- Aristotle, Nicomachean Ethics, Book VII sections 11-14, Book X sections 1 -8 (pp. 136-142, 183-199 on the CUP edition)

 

[Mon, Oct. 6] Midterm Exam (usual classroom, usual time)

 

[Wed, Oct. 9] Mill’s ethics (part 1)

Readings

- Mill, Utilitarianism, chapter 2 (pp. 159-185)

 

Oct. 10: Essay Question for the first paper is released [Where? On Courseworks and via e-mail]

How about the writing center? Good question! Details here:

-  Deadline for signing up with the writing centre: Oct 10 -  Deadline for submitting your draft at the writing centre: Oct 13 Please sign up/submit drafts via e-mail to the Barnard Writing Centre. This course is officially affiliated with the centre. What this means is that, if you sign up by the deadline given above, the centre guarantees you will get an appointment with a writing fellow, who will give you feedback on your drafts. The feedback is very valuable! Do take advantage of this opportunity! Needless to say, instructor and TAs are also happy to discuss essay outlines during office hours,

 

[Mon, Oct. 13 & Wed, Oct. 15] Mill’s ethics (part 2)

Readings

- Mill, Utilitarianism, Chapters 3-4 (pp. 186-205)

 

[Mon, Oct. 20] Mill’s ethics (part 2 - continued)

Readings

- Mill, Utilitarianism, Chapters 3-4 (pp. 186-205)

 

[Wed Oct. 22] Review, Catch up

 

Oct. 24: FIRST PAPER DUE (at 6 pm; on-line – on Courseworks)

 

[Mon, Oct. 27] Kant’s ethics (part 1)

Readings

- Kant, Groundwork of the Metaphysics of Morals, Preface & Sec. i (pp. 1-18)
 

[Wed Oct. 29] Kant’s ethics (part 1 - continued)

Set Readings

-  Kant, Groundwork of the Metaphysics of Morals, Preface and Sec. i (pp. 1-18).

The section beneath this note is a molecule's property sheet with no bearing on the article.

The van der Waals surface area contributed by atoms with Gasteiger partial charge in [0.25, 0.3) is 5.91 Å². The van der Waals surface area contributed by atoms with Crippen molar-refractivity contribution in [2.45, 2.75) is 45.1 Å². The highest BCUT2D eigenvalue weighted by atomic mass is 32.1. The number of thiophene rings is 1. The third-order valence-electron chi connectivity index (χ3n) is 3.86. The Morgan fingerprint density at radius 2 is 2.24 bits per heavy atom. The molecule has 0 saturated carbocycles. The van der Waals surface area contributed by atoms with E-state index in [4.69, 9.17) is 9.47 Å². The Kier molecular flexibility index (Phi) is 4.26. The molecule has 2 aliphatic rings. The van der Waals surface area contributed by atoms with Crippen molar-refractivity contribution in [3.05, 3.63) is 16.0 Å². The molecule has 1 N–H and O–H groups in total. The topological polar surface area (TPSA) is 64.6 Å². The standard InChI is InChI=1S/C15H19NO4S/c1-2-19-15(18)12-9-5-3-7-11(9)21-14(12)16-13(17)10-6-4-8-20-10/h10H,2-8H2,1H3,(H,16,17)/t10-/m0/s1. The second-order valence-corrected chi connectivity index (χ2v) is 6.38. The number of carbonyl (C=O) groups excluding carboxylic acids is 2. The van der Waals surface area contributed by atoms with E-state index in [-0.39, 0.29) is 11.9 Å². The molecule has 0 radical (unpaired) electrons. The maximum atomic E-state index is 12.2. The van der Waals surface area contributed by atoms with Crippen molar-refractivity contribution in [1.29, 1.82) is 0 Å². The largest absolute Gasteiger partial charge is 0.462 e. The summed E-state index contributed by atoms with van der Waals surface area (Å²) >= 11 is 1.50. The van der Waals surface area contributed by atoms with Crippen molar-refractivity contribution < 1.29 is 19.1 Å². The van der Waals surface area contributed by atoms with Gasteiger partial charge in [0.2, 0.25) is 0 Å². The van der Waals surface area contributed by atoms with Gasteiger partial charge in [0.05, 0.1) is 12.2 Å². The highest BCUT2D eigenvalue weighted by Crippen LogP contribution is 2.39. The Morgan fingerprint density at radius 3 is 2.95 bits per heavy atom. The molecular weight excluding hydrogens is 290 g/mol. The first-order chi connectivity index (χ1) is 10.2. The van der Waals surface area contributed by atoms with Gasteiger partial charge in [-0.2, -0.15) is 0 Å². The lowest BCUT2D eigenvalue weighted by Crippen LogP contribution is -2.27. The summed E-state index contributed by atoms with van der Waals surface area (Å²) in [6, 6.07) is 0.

-  David Velleman’s “Reading Kant’s Groundwork” (on Courseworks).

Optional Readings

- Velleman’s “Formulations of the Categorical Imperative” (optional but helpful; on Courseworks)

 

[Mov, Nov. 3] NO CLASS (Academic Holiday)

 

[Wed, Nov. 5] Kant’s ethics (part 2)

Readings

- Kant, Groundwork of the Metaphysics of Morals, Section ii (pp. 19-34).

 

Nov. 6: Second Essay Title Released! [Where? On Courseworks and via e-mail]

Remember the writing centre is there for you!
-  Deadline for signing up with the writing centre: 10 Nov 

-  Deadline for submitting your draft at the writing centre: 13 Nov

 

[Mon, Nov. 1o] Kant’s ethics (part 2 - continued)

Readings

- Kant, Groundwork of the Metaphysics of Morals, Section ii (pp. 34-50).

 

[Wed, Nov. 12] Review, Catch up

 

[Mon, Nov. 17] Arendt on ethics (part 1)

Readings

- Arendt, Eichmann in Jerusalem, pp. 1-150 (More pages than usual, but very readable ones! Arendt is a great writer)

 

[Wed, Nov. 19] Arendt on ethics (part 1 - continued)

Readings

- Arendt, Eichmann in Jerusalem, pp. 1-150. 

 

Nov. 21: SECOND PAPER DUE (at 6 pm)! [Please submit via Courseworks, in “Assignments” on the left bar.]

 

[Mon, Nov. 24] NO CLASS [Wed, Nov. 26] NO CLASS

 

[Mon, Dec. 2 & Wed, Dec. 3] Arendt on ethics (part 2)

Readings

- Arendt, Eichmann in Jerusalem, pp. 206-298.

 

[Mon, Dec. 8] Last day of our semester – Review

 


Dec. 17: FINAL EXAM 9-12noon Best of luck! (But you will need no luck!)